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Do authors owe their readers?

You’d expect the announcement of a new George R. R. Martin work to be greeted with joy by his fans, but his latest update has instead received a furious backlash. Instead of revealing the next book in the A Song of Ice and Fire series, Martin stated that he has been working on another book, which serves as the inspiration for the upcoming House of the Dragon spin-off. For fans, who have been waiting nine years for a new instalment, it appears that Martin has been shirking his obligations to the people who helped put him on the map. But is that fair – does the author actually owe anything to their readers?

At first, it may seem a stupid question – readers, no matter how devoted they are to a particular author, are not owed a new work whenever they demand it. Martin has responded to some fan criticism of the long period between books, saying he was unwilling to work only on the Ice and Fire books, describing this as part of his process. Neil Gaiman also came out in defence of the author, stating that “George R. R. Martin is not your bitch” in a discussion on his blog and arguing that authors should not think of writers as machines.

Martin continuously states that he is hard at work on the new book, The Winds of Winter, and that it’s coming soon, but ‘soon’ has stopped being a satisfactory deadline

Martin has planned seven books in the series and released five, the most recent of which was in 2011. That same year, the TV adaptation Game of Thrones began, and readers were hopeful that the new book would be released soon, in order that they could enjoy the literature before it was turned into television. This hope quickly became unfounded: although the show initially conformed to the books’ plot beats, it soon entered uncharted territory. The final series was criticised for poor writing and that was attributed, in large part, to the fact that the writers had to guess where the narrative would go – a challenge of which they fell painfully short.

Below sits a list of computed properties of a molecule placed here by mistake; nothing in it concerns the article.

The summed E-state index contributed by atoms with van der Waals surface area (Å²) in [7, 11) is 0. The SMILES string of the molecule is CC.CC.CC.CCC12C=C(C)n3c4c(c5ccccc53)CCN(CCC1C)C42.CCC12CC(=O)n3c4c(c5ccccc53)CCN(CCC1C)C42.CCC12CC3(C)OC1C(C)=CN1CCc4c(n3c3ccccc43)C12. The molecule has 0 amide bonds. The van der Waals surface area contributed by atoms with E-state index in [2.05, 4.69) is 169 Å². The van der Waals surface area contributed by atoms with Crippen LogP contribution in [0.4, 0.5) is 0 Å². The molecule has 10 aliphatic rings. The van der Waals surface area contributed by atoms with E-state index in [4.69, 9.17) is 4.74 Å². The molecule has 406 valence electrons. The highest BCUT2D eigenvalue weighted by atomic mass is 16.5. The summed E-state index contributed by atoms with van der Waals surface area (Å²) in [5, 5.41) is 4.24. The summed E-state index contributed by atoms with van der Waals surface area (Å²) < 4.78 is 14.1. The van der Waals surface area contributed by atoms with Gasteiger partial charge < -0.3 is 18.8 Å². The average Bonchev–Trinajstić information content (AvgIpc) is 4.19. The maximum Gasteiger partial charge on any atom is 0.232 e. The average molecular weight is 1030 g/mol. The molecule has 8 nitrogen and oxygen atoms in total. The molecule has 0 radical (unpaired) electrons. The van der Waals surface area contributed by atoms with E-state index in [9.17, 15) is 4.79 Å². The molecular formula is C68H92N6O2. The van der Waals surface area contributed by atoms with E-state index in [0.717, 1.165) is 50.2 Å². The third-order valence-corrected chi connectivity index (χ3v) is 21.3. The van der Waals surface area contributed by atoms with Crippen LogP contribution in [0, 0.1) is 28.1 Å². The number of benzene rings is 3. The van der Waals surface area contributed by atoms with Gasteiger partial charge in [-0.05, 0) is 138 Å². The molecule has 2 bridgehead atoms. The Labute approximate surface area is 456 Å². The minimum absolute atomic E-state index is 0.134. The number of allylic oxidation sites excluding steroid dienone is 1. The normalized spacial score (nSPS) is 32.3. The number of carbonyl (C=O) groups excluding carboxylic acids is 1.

I don’t think that fans are annoyed by the lack of a book so much as the lack of transparency over when the book will come. Martin continuously states that he is hard at work on the new book, The Winds of Winter, and that it’s coming soon, but ‘soon’ has stopped being a satisfactory deadline. People will only wait for so long if they aren’t told anything. Fan-celebrity relationships are a two-way street – readers have probably been pressuring Martin a bit too much, but the author cannot expect fans to remain loyal and interested in his work when they keep being fobbed off.

Previously, major authors have retained fan interest and enthusiasm through regular release schedules, the revelation of release dates and fan engagement (or some combination of all three). Agatha Christie released a book every year, and prepared two books (Sleeping Murder and Curtain: Poirot’s Last Case) during the Blitz in case she died. As audiences loved Miss Marple and Poirot, she felt they deserved a proper send-off. As J. K. Rowling’s Harry Potter books became more of a cultural phenomenon, she ensured that fans had release dates for the final instalments and charted the progress of Deathly Hallows in an online blog.

It’s unrealistic to expect authors to churn out new books on demand, but transparency with your readership can only be a good move

This was a shrewd business move, generating excitement, but it also made fans feel like part of an experience. And, of course, fan demand can sometimes win out. Sir Arthur Conan Doyle famously killed off Sherlock Holmes because he thought the character was taking up too much of his time and he didn’t even particularly like the character himself. In response, there was open public mourning. Doyle eventually caved to public pressure and began writing the stories again.

Perhaps authors don’t owe anything to their readers, but it is surely unfair to play with the expectations and loyalty of an engaged reader base, treating the people who love your work as if they are nothing. It’s unrealistic to expect authors to churn out new books on demand, but transparency with your readership can only be a good move. The Winds of Winter was coming ‘soon’ when Game of Thrones started – nine years and an entire show later, that deadline hasn’t changed, and Martin seems annoyed that fans are getting impatient. If Martin keeps playing with his readers like this, there may not be anyone waiting to read his book if it ever actually appears.

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